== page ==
Skip to main content

New Old-Time Music Roundup

This seems like an especially fertile time for new old-time music being released. In addition to the Mark Olitsky and Cary Moskovitz album we featured recently, here are a few other new or upcoming notable albums.

Trevor Hammons & Benjamin Davis, "The West Virginia Way"
I recently received a copy of this album as a prize for answering a trivia question on the Banjo Hangout. It's a stunner. Trevor Hammons is the great-grandson of legendary banjo player Lee Hammons. Benjamin Davis has been playing fiddle for five years and has studied under Pam Lund and Jake Krack. Both grew up in Pocahontas County, West Virginia. They're playing fits together so well that you might be shocked to learn that both Hammons and Davis were 15 years old when they were recorded for this album. Fifteen! If I had a time machine ...

The 16 tunes include rousing renditions of "Juliann Johnson," "Bonaparte Crossing the Alps," "Last Chance" and "Falls of Richmond," to name a few, as well as Hammons Family staples "Three Forks of Cheat," "Shakin' Down the Acorns" and "Cranberry Rock."

Henry Barnes, featuring Dan Gellert and Deb Posey, "Cat Town"
I just heard about this recording from Dan Gellert via the Fiddle Hangout. I don't know much about the album, other than Barnes is a fiddler based around Columbus, Ohio. He will be an instructor at the Allegheny Echoes Summer Workshops in June. According to the biography listed on the event website, Barnes has played fiddle for more than 20 years and studied under West Virginia fiddler Bobby Taylor. He has won fiddle contests in Ohio, Indiana, Kentucky, West Virginia and Virginia, and recently won the Ed Haley Memorial Contest and the Elmer Rich Memorial Contest. The 19 tracks feature an interesting assortment of tunes, including "Natchez," "Jonah in the Windstorm," "Bumblebee in a Jug" and "Everybody to the Punchin." Posey plays guitar throughout, and Gellert supplies backing on banjo for all the tunes except "Old Aunt Jenny," where he seconds on fiddle. You can sample the album at Bandcamp, with a purchase price at $9 for a digital download and $15 for a handsome CD package.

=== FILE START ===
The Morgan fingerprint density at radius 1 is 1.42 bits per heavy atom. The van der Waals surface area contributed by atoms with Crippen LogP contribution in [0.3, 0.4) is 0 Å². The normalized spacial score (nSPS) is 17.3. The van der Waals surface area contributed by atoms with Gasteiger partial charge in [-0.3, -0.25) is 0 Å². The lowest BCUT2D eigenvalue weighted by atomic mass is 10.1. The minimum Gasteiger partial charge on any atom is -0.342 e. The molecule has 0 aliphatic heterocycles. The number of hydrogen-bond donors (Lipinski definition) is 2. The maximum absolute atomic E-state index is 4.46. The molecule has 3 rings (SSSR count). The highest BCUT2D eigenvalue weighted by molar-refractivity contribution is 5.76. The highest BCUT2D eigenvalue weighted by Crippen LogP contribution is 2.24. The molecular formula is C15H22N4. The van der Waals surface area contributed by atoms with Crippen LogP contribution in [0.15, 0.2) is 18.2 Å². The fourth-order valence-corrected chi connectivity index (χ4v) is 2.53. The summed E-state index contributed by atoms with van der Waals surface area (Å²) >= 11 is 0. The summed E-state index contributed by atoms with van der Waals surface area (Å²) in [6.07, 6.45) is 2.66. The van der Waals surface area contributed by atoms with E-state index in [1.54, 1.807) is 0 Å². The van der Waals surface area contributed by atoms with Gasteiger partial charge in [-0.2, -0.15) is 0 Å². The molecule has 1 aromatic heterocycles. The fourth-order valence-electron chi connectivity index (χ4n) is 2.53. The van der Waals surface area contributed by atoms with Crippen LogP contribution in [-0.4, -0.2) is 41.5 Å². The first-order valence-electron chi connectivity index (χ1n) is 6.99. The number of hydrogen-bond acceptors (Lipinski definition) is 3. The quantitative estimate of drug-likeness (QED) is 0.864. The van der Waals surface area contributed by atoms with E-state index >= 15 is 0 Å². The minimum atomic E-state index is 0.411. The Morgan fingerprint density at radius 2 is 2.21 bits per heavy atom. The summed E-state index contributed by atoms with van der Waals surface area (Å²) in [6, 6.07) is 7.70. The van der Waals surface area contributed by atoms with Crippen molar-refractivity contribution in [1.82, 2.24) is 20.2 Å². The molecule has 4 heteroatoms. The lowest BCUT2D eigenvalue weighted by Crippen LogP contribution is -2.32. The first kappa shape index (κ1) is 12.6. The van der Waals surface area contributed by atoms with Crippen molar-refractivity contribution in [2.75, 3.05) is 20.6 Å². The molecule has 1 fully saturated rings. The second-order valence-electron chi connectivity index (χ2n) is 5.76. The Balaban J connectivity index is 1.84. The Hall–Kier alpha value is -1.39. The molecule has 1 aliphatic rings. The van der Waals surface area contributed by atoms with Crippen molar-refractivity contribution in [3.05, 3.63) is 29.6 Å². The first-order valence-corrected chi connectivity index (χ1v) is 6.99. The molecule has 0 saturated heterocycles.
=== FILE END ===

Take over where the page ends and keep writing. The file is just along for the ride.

Stuart Brothers CD and DVD set
The old-time music community was saddened by the sudden death of Trevor Stuart in 2016. This recording, produced by the Old-Time Tiki Parlour, is the last by twin brothers Trevor and Travis as a duet. The release has gone to press, according to a recent email from David Bragger, and it should be for sale in the coming weeks.

The Skeleton Keys
Tricia Spencer and Howard Rains have been behind some of the most exceptional old-time music albums of the last few years. This music and art collaboration features the duo with a full backing band comprised of Charlie (ukulele) and Nancy (guitar) Hartness, Brendan Doyle (banjo) and Emily Mann (bass). The music will be accompanied by a 40-page booklet of artwork and notes to correspond with the CD. The project was the result of successful Kickstarter campaign and will be released by the Old-Time Tiki Parlour in the coming weeks.